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Customer Service and Why We MUST Get More Find Grained In Our Discussions To Improve It - Five Guidelines

It's great that there is so much discussion about how businesses can improve their customer service, but most studies show that the perceptions of customers is that customer service is getting worse.

If we want to work to improve customer service, though, we need to become more fine grained in both our discussions and our understanding of both customer behavior and the differences between various types of businesses.

Customers Differ In Their Expectations Regarding Customer Service

We often talk about "customers" as being monolithic and sharing the same expectations and perceptions but that's simply not accurate.

For example, the customer who stays at a five star hotel has very different expectations about service and the customer experience than does the person who stays at a Motel 6. Yet, when we talk about "customers" we never make the distinction.

Customers also differ on what constitutes good customer service, depending on location. Culture is a huge factor because it alters perceptions. The New York customer has very different perceptions and expectations compared to the customer in Bismarck, North Dakota. The American southern customer is different from the person in the State of Washington.

Or even customers in one part of New York might differ from those in the inner city.

Yet we talk about "customers" as if they are all alike, and this simply doesn't work when it comes to making actual decisions within companies.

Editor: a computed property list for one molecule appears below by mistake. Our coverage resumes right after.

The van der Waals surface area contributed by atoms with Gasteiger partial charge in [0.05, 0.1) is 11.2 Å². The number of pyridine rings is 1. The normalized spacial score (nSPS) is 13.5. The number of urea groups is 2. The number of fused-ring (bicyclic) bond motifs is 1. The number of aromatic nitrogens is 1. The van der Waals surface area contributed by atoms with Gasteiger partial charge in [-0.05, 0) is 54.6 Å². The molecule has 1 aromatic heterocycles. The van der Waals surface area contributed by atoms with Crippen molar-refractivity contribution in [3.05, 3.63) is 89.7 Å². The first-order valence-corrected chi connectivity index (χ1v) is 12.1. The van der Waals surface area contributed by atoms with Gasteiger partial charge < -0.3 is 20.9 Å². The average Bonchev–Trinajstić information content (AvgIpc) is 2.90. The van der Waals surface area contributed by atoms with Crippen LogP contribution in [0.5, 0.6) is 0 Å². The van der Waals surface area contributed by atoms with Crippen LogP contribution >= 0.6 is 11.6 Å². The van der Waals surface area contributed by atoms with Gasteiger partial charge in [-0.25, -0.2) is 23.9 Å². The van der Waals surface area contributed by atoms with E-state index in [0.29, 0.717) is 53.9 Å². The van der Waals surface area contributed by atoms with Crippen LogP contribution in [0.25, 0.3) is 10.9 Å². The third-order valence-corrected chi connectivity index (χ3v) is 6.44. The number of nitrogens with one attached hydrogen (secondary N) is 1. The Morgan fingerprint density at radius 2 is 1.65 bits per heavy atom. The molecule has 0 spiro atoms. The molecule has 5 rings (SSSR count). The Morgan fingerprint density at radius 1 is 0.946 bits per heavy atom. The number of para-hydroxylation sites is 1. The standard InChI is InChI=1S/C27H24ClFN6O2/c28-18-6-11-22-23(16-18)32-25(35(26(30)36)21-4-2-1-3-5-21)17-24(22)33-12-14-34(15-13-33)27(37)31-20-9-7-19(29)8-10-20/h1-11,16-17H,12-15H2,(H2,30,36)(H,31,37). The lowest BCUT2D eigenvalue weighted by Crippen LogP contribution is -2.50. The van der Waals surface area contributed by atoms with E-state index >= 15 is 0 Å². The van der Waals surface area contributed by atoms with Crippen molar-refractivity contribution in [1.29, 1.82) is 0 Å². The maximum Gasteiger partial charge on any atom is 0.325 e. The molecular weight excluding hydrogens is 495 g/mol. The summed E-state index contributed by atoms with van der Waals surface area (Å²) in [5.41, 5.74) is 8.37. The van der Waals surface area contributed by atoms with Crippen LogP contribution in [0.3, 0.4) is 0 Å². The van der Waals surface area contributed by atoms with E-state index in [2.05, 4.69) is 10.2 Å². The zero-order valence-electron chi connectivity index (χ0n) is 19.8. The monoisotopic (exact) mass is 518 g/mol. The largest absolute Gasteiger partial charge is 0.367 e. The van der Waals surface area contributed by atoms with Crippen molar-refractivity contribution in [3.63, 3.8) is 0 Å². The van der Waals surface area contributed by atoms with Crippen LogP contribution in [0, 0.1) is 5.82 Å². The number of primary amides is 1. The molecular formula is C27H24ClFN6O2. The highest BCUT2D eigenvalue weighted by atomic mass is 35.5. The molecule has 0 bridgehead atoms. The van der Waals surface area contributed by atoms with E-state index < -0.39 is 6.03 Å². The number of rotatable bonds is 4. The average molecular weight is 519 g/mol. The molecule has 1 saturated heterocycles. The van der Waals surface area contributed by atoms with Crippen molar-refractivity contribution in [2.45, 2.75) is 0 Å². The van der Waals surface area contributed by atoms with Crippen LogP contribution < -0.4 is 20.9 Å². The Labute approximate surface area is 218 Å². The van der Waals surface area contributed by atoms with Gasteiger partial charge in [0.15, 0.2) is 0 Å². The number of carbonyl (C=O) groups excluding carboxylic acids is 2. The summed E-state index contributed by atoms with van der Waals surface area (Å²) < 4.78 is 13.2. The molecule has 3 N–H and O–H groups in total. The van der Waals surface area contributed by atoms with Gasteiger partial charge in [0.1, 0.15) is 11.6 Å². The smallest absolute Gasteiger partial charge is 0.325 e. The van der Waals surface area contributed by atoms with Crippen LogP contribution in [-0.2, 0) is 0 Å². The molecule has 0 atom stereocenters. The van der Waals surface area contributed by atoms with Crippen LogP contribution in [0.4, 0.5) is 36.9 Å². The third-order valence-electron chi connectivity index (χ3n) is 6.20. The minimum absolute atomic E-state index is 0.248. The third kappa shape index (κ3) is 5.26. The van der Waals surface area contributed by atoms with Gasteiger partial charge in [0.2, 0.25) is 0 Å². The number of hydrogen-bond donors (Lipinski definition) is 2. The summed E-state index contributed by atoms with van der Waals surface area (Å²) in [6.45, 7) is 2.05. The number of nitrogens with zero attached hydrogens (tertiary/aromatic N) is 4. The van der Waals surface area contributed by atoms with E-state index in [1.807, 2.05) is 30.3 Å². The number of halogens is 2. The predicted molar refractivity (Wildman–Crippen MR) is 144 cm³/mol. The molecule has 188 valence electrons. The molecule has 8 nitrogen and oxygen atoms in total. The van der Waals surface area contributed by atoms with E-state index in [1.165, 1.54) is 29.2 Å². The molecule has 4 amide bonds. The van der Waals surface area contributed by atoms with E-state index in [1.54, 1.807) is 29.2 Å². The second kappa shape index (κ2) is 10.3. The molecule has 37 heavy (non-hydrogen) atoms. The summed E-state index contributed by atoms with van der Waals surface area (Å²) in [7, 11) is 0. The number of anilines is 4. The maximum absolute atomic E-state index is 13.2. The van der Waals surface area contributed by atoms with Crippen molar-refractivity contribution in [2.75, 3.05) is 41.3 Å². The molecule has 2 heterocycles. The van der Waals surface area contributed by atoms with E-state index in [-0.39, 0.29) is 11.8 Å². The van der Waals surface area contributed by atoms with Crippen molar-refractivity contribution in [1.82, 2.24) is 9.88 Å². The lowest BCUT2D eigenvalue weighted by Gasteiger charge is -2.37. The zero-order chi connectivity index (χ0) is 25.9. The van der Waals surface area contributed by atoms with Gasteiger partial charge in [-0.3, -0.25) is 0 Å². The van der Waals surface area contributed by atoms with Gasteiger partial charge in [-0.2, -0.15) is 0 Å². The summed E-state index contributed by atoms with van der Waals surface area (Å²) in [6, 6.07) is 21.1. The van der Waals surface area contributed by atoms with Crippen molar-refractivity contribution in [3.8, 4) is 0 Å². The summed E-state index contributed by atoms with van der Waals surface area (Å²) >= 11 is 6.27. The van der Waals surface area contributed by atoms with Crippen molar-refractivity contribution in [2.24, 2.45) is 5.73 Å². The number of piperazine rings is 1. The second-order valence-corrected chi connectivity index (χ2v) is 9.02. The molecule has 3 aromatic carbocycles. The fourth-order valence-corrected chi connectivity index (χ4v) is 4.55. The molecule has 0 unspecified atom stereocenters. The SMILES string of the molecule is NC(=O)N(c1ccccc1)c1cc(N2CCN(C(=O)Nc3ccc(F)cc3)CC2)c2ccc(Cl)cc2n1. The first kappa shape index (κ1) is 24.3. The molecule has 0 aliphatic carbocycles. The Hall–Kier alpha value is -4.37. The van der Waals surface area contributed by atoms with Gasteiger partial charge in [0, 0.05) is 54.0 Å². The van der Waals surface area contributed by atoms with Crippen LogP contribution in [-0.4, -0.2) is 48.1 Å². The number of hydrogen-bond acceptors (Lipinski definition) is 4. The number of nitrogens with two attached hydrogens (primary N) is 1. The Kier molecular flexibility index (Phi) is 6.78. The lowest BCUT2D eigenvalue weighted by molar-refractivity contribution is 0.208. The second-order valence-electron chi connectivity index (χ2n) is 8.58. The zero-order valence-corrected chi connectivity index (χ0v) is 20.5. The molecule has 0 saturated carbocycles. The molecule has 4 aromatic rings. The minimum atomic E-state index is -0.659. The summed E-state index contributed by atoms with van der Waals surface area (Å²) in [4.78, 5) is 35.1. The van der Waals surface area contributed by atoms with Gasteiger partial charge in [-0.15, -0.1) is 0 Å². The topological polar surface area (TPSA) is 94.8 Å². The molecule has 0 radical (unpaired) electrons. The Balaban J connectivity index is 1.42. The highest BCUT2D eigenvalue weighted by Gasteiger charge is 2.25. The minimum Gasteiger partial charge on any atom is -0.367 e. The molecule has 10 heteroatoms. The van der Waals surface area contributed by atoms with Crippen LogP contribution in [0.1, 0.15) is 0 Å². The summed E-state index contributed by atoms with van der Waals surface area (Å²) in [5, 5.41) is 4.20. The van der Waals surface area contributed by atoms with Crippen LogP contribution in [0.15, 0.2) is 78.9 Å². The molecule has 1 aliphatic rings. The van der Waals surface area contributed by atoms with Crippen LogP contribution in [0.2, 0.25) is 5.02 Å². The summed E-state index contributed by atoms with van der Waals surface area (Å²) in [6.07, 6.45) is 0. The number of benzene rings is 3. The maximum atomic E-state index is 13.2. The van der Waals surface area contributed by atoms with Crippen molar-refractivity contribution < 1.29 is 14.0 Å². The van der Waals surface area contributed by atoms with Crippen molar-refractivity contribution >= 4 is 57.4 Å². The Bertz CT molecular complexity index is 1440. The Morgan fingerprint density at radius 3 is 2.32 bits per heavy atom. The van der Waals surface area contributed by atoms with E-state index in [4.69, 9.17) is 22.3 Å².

Businesses Vary Sector To Sector, Niche To Niche

Not only are there huge differences among different groups of customers, but different niches require different approaches to customer experience and service.

If you run an auto mechanic shop, you need to do things differently than if you run that five star hotel, because the needs of customers are different. Once again, we can't advise "businesses" on what to do to improve customer service and the customer experience without becoming more fine grained.

Advice to the auto mechanic repair shop must be different from that for the hotel industry, and yet again must differ from that which we would supply to a convenience store, or to a department store such as Walmart.

Some Guidelines For Thinking About and Discussing Service and Experience

  1. We need to be on guard lest we mistake our OWN experiences as customers as being representative of what other customers want and need. It's easy to do this, because OUR experiences seem more real, but often they simply don't apply to the broader universe of customers. This is particularly the case for those of us in the customer service industry.
  2. We need to become more specific in our discussions, and stop talking about "customers" as if they are ONE homogenous group. They aren't.
  3. We need to make decisions, not based on general advice, but based on a firm, data driven understanding of the customers who patronize the specific establishment, and niche.
  4. We need to look at research and data gathered by third party companies differently. Research focusing on one sector (i.e. telecoms, hotels, retailers) will, more often than not, NOT apply outside of the sector, or to different "levels" of customers, even within a niche.
  5. Finally, businesses need to stop being hooked into the "general hype" about customer service and experience, and make decisions based on their own strengths, weaknesses, niche expectations, competition, and a host of other factors that will make the difference. Since providing effective customer service and experience is a business TOOL, it the levels of service must be determined by business realities, and not what the "general hype" says.


We CAN improve service, and we CAN do so to benefit businesses, but we CANNOT do so by being over-general.

About Company

Bacal & Associates was founded in 1992. Since then Robert has trained thousands of employees to deal with angry, hostile, abusive and potentially violent customers. He has authored over 20 books on various subjects, many published by McGraw-Hill.


Robert Bacal

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